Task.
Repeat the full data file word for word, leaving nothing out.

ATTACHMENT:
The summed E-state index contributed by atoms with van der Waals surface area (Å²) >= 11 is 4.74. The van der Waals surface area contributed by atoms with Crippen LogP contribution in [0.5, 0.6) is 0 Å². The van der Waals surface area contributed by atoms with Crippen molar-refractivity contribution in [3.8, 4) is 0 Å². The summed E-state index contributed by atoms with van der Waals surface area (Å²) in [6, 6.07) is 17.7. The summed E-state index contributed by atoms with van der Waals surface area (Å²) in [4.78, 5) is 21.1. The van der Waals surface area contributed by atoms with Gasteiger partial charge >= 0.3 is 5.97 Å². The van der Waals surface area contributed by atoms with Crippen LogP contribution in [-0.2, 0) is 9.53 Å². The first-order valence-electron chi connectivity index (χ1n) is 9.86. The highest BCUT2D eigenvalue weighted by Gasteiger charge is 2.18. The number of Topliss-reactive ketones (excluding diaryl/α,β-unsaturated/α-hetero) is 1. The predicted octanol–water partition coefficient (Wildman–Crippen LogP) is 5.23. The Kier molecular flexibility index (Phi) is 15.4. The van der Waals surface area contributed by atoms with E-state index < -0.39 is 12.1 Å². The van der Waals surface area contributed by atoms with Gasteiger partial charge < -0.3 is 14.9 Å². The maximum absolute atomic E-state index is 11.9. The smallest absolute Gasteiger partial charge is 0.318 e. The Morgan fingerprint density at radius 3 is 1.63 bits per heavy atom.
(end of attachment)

The summed E-state index contributed by atoms with van der Waals surface area (Å²) >= 11 is 4.74. The van der Waals surface area contributed by atoms with Crippen LogP contribution in [0.5, 0.6) is 0 Å². The van der Waals surface area contributed by atoms with Crippen molar-refractivity contribution in [3.8, 4) is 0 Å². The summed E-state index contributed by atoms with van der Waals surface area (Å²) in [6, 6.07) is 17.7. The summed E-state index contributed by atoms with van der Waals surface area (Å²) in [4.78, 5) is 21.1. The van der Waals surface area contributed by atoms with Gasteiger partial charge >= 0.3 is 5.97 Å². The van der Waals surface area contributed by atoms with Crippen LogP contribution in [-0.2, 0) is 9.53 Å². The first-order valence-electron chi connectivity index (χ1n) is 9.86. The highest BCUT2D eigenvalue weighted by Gasteiger charge is 2.18. The number of Topliss-reactive ketones (excluding diaryl/α,β-unsaturated/α-hetero) is 1. The predicted octanol–water partition coefficient (Wildman–Crippen LogP) is 5.23. The Kier molecular flexibility index (Phi) is 15.4. The van der Waals surface area contributed by atoms with E-state index < -0.39 is 12.1 Å². The van der Waals surface area contributed by atoms with Gasteiger partial charge < -0.3 is 14.9 Å². The maximum absolute atomic E-state index is 11.9. The smallest absolute Gasteiger partial charge is 0.318 e. The Morgan fingerprint density at radius 3 is 1.63 bits per heavy atom.